(2) [1962] Supp. 1 S.C.R. 876.

866 section 70 would justify the claim made by the appellant against the respondent. This part of the decision is in favour of the appellant. It is therefore unnecessary to deal with this aspect of the matter at length.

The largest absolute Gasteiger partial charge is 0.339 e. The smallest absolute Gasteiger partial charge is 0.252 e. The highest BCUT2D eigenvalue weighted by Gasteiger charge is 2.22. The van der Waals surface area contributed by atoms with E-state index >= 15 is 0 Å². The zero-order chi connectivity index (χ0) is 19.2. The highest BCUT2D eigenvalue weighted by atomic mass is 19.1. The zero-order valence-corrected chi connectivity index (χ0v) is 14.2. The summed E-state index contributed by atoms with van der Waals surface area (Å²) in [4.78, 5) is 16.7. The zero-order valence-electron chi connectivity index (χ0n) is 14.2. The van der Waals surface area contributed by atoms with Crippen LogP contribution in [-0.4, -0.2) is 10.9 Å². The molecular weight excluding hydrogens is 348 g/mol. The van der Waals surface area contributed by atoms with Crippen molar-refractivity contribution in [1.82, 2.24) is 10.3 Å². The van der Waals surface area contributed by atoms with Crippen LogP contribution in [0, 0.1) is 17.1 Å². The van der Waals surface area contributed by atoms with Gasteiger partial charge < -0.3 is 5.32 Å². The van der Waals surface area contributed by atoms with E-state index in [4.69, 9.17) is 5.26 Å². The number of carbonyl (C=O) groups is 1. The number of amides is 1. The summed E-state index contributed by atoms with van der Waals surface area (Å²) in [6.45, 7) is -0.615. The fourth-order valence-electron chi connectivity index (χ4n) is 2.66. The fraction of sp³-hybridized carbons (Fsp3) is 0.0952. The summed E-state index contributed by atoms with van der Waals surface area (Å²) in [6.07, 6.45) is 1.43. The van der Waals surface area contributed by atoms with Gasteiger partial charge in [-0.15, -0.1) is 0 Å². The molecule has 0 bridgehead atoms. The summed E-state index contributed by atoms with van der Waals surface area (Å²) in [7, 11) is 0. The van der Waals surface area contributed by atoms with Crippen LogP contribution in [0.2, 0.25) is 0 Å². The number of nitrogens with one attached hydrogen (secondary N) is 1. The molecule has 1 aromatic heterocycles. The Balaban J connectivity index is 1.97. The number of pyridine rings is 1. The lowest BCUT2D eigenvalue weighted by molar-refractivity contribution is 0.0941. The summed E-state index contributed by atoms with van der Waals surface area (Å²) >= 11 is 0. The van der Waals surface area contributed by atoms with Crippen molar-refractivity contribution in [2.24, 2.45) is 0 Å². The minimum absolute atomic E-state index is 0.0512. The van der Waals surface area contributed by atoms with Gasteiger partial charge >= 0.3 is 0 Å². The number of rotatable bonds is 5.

Assuming then that the appellant is entitled to claim the amount from the respondent, two questions still remain to be considered. The first question is whether the intimation card on the production of which the respondent always proceeded to' issue a cheque against the bills received by it from the appellant, was received by the appellant or not, and if this question is answered in the affirmative, the other question which will call for our decision is whether by virtue of the fact that after the intimation card had been duly posted by the respondent to the appellant it fell into dishonest hands and was fraudulently used by some persons, that would create an impediment -in the way of the appellant's claim on the ground that the appellant was negligent and his negligence creates estoppel. Before addressing ourselves to these questions, it would be necessary to set out the material facts as to the dispatch of the intimation card and the fraudulent use which was made of it by persons in whose hands the said card appears to have fallen. It appears that according to the ordinary course of business, on receiving the bills from the appellant, the respondent used to send an intimation card to the appellant and the said card had to be sent back by the appellant with a person having the authority of the appellant to receive the payment and when it was so produced before the respondent, a cheque used to be issued. In the present case, it is common ground that a bill was sent by the appellant to the respondent making a total claim of Rs.